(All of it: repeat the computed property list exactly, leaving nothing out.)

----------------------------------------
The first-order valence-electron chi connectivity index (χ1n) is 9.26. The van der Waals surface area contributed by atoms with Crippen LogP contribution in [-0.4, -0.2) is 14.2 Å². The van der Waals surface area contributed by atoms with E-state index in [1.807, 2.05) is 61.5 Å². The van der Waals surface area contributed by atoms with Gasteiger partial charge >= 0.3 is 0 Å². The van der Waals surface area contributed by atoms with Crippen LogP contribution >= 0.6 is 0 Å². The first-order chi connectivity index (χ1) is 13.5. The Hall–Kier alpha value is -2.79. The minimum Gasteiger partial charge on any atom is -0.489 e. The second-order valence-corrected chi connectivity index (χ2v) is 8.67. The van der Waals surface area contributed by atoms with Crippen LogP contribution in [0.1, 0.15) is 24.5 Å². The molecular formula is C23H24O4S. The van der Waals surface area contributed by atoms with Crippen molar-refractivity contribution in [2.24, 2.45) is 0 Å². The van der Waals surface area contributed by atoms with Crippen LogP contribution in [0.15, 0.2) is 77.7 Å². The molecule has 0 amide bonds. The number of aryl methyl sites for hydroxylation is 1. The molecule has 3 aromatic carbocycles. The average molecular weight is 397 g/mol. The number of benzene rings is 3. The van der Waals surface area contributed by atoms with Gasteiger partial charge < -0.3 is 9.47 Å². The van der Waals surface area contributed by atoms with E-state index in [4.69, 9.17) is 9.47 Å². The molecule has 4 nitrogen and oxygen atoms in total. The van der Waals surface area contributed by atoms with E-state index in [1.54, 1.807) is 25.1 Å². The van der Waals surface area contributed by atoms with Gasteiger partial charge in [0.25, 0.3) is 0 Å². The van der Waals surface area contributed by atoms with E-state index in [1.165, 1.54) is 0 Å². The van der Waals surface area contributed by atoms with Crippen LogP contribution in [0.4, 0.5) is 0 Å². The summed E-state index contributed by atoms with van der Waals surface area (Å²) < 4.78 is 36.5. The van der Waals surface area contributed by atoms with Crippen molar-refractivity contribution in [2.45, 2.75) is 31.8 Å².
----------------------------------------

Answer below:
The first-order valence-electron chi connectivity index (χ1n) is 9.26. The van der Waals surface area contributed by atoms with Crippen LogP contribution in [-0.4, -0.2) is 14.2 Å². The van der Waals surface area contributed by atoms with E-state index in [1.807, 2.05) is 61.5 Å². The van der Waals surface area contributed by atoms with Gasteiger partial charge >= 0.3 is 0 Å². The van der Waals surface area contributed by atoms with Crippen LogP contribution >= 0.6 is 0 Å². The first-order chi connectivity index (χ1) is 13.5. The Hall–Kier alpha value is -2.79. The minimum Gasteiger partial charge on any atom is -0.489 e. The second-order valence-corrected chi connectivity index (χ2v) is 8.67. The van der Waals surface area contributed by atoms with Crippen LogP contribution in [0.1, 0.15) is 24.5 Å². The molecular formula is C23H24O4S. The van der Waals surface area contributed by atoms with Crippen molar-refractivity contribution in [2.24, 2.45) is 0 Å². The van der Waals surface area contributed by atoms with Crippen LogP contribution in [0.15, 0.2) is 77.7 Å². The molecule has 0 amide bonds. The number of aryl methyl sites for hydroxylation is 1. The molecule has 3 aromatic carbocycles. The average molecular weight is 397 g/mol. The number of benzene rings is 3. The van der Waals surface area contributed by atoms with Gasteiger partial charge < -0.3 is 9.47 Å². The van der Waals surface area contributed by atoms with E-state index in [4.69, 9.17) is 9.47 Å². The molecule has 4 nitrogen and oxygen atoms in total. The van der Waals surface area contributed by atoms with E-state index in [1.54, 1.807) is 25.1 Å². The van der Waals surface area contributed by atoms with Gasteiger partial charge in [0.25, 0.3) is 0 Å². The van der Waals surface area contributed by atoms with E-state index in [1.165, 1.54) is 0 Å². The van der Waals surface area contributed by atoms with Crippen LogP contribution in [0.4, 0.5) is 0 Å². The summed E-state index contributed by atoms with van der Waals surface area (Å²) < 4.78 is 36.5. The van der Waals surface area contributed by atoms with Crippen molar-refractivity contribution in [2.45, 2.75) is 31.8 Å².